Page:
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Identification of a therapeutic interfering particle—A single-dose SARS-CoV-2 antiviral intervention with a high barrier to resistance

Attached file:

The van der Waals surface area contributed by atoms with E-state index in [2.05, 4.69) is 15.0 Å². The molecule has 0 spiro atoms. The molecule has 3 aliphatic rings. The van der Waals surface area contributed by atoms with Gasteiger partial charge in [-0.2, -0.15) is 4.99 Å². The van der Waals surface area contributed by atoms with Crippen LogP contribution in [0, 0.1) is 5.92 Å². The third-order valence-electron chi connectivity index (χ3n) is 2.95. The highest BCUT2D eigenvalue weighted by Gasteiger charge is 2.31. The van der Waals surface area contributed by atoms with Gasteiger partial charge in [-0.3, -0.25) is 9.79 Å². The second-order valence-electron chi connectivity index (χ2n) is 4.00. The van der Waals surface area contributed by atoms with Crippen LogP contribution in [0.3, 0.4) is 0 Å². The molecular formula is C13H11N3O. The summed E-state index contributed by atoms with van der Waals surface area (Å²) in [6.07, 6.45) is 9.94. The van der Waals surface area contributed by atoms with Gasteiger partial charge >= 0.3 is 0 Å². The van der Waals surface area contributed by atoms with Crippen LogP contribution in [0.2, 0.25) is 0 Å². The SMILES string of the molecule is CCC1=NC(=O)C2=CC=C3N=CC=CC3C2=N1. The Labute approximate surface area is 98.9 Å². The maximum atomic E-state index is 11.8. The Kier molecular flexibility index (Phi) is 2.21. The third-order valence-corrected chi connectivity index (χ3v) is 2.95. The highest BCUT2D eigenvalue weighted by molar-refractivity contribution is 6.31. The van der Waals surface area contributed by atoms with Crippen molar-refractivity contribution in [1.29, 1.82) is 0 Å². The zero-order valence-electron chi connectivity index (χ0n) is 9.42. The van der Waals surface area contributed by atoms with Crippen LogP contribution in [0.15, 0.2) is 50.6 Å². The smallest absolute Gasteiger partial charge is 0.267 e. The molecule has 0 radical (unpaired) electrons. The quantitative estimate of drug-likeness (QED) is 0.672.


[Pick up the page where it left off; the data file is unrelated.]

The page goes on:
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Viral-deletion mutants that conditionally replicate and inhibit the wild-type virus (i.e., defective interfering particles, DIPs) have long been proposed as single-administration interventions with high genetic barriers to resistance. However, theories predict that robust, therapeutic DIPs (i.e., therapeutic interfering particles, TIPs) must conditionally spread between cells with R0 >1. Here, we report engineering of TIPs that conditionally replicate with SARS-CoV-2, exhibit R0 >1, and inhibit viral replication 10- to 100-fold. Inhibition occurs via competition for viral replication machinery, and a single administration of TIP RNA inhibits SARS-CoV-2 sustainably in continuous cultures. Strikingly, TIPs maintain efficacy against neutralization-resistant variants (e.g., B.1.351). In hamsters, both prophylactic and therapeutic intranasal administration of lipid-nanoparticle TIPs durably suppressed SARS-CoV-2 by 100-fold in the lungs, reduced pro-inflammatory cytokine expression, and prevented severe pulmonary edema. These data provide proof of concept for a class of single-administration antivirals that may circumvent current requirements to continually update medical countermeasures against new variants.

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